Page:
I hope he follows through. A proper industrial policy requires that industries receiving public benefits act in the public interest.  

The pharmaceutical industry exemplifies the old industrial policy at its worst. Big Pharma's basic research has been subsidized through the National Institutes of Health. Medicare, Medicaid, and the Affordable Care Act bankroll much of its production costs. The industry has barred Americans from buying drugs from abroad. Yet Americans pay among the highest drug prices in the world.

Biden intends to invest an additional $30 billion to reduce the risk of future pandemics—replenishing the national stockpile of vaccines and therapeutics, accelerating the timeline for drug development, and boosting domestic production of pharmaceutical ingredients currently made overseas.

That's a good start but he must insist on a more basic and long-overdue quid pro quo from big pharma: allow government to use its bargaining power to restrain drug prices.    

A case in point: The U.S. government paid in advance for hundreds of millions of doses of multiple COVID-19 vaccines. The appropriate quid pro quo here is to temporarily waive patents so vaccine manufacturers around the world can quickly ramp up. Americans can't be safe until most of the rest of the world is inoculated.

Some of Biden's emerging industrial policy is coming in response to China. Last week's annual intelligence report from the Office of the Director of National Intelligence warns that Beijing threatens American leadership in an array of emerging technologies.

Expect more subsidies for supercomputers, advanced semiconductors, artificial intelligence, and other technologies linked to national security. These are likely to be embedded in Biden's whopping $715 billion defense budget—larger even than Trump's last defense budget.

Here again, it's old industrial policy versus new. The new should focus on cutting-edge breakthroughs and not be frittered away on pointless projects like the F35 fighter jet. And it should meet human needs rather than add to an overstuffed defense arsenal.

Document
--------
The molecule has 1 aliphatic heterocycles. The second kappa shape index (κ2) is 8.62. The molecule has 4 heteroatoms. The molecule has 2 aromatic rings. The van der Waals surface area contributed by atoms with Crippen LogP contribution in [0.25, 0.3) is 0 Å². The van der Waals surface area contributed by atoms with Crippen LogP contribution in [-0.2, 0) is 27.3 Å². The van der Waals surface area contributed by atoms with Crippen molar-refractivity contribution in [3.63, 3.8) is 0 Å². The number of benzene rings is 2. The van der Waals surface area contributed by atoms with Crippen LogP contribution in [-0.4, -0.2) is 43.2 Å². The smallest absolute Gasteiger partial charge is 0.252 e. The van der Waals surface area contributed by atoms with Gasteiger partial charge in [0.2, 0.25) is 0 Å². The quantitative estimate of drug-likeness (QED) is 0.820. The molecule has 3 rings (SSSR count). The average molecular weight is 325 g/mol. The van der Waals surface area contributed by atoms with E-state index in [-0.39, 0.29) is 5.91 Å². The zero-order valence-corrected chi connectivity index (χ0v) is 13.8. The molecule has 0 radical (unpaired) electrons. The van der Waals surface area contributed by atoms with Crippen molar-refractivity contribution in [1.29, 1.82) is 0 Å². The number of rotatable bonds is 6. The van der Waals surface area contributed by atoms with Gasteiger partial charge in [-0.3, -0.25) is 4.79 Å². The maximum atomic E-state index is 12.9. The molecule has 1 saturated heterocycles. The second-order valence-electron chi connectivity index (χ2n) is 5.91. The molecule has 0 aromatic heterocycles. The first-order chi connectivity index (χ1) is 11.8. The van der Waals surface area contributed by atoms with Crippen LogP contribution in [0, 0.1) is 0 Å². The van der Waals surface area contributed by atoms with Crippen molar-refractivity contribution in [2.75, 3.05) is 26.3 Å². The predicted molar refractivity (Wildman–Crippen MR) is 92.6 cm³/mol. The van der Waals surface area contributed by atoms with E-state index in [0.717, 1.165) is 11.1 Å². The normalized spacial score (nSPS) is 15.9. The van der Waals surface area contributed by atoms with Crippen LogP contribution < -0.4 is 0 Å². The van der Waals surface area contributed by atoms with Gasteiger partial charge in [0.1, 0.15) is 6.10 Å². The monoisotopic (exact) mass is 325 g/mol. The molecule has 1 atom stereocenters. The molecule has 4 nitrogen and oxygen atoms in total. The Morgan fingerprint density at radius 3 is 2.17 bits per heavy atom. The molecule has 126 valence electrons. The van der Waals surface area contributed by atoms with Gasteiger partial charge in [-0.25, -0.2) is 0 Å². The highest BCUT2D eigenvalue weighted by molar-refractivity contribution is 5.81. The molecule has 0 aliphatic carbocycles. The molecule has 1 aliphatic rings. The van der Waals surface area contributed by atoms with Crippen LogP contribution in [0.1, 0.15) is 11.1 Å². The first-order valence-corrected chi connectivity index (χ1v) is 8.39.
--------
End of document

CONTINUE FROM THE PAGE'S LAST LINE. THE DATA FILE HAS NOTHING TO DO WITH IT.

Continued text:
Biden's restructuring of the American economy is necessary. America's old industrial policy was stifling innovation and gauging taxpayers and consumers. The challenges ahead demand a very different economy.

But Biden's new industrial policy must avoid capture by the industries that dominated the old. He needs to be clear about its aims and the expected response from the private sector, and to reframe the debate so it's not about whether government should "pick winners" but what kind industrial policy will help America and much of the world win.


This work is licensed under a Creative Commons Attribution-Share Alike 3.0 License.
Robert Reich

Robert Reich

Robert Reich, is the Chancellor’s Professor of Public Policy at the University of California, Berkeley, and a senior fellow at the Blum Center for Developing Economies. He served as secretary of labor in the Clinton administration, for which Time magazine named him one of the 10 most effective cabinet secretaries of the twentieth century. His book include:  "Aftershock" (2011), "The Work of Nations" (1992), "Beyond Outrage" (2012) and, "Saving Capitalism" (2016). He is also a founding editor of The American Prospect magazine, former chairman of Common Cause, a member of the American Academy of Arts and Sciences, and co-creator of the award-winning documentary, "Inequality For All." Reich's newest book is "The Common Good" (2019). He's co-creator of the Netflix original documentary "Saving Capitalism," which is streaming now.